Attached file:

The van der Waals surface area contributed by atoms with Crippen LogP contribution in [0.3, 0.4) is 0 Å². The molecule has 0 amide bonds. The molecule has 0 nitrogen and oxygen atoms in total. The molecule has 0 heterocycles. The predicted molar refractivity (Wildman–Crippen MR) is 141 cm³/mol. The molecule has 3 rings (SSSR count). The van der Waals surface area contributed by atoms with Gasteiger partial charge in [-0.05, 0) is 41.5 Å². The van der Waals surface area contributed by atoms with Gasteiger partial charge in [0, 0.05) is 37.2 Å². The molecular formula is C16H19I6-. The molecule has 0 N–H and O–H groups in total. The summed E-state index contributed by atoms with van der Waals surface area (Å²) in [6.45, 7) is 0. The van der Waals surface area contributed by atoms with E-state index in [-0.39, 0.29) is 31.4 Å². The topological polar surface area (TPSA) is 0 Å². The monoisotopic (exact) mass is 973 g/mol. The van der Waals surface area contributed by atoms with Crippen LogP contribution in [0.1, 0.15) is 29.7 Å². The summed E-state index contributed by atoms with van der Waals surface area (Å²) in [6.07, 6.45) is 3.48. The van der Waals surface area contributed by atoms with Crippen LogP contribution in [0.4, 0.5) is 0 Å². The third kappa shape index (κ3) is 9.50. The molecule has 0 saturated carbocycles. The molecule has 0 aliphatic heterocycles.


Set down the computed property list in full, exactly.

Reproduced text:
The van der Waals surface area contributed by atoms with Crippen LogP contribution in [0.3, 0.4) is 0 Å². The molecule has 0 amide bonds. The molecule has 0 nitrogen and oxygen atoms in total. The molecule has 0 heterocycles. The predicted molar refractivity (Wildman–Crippen MR) is 141 cm³/mol. The molecule has 3 rings (SSSR count). The van der Waals surface area contributed by atoms with Gasteiger partial charge in [-0.05, 0) is 41.5 Å². The van der Waals surface area contributed by atoms with Gasteiger partial charge in [0, 0.05) is 37.2 Å². The molecular formula is C16H19I6-. The molecule has 0 N–H and O–H groups in total. The summed E-state index contributed by atoms with van der Waals surface area (Å²) in [6.45, 7) is 0. The van der Waals surface area contributed by atoms with E-state index in [-0.39, 0.29) is 31.4 Å². The topological polar surface area (TPSA) is 0 Å². The monoisotopic (exact) mass is 973 g/mol. The van der Waals surface area contributed by atoms with Crippen LogP contribution in [0.1, 0.15) is 29.7 Å². The summed E-state index contributed by atoms with van der Waals surface area (Å²) in [6.07, 6.45) is 3.48. The van der Waals surface area contributed by atoms with Crippen LogP contribution in [0.4, 0.5) is 0 Å². The third kappa shape index (κ3) is 9.50. The molecule has 0 saturated carbocycles. The molecule has 0 aliphatic heterocycles.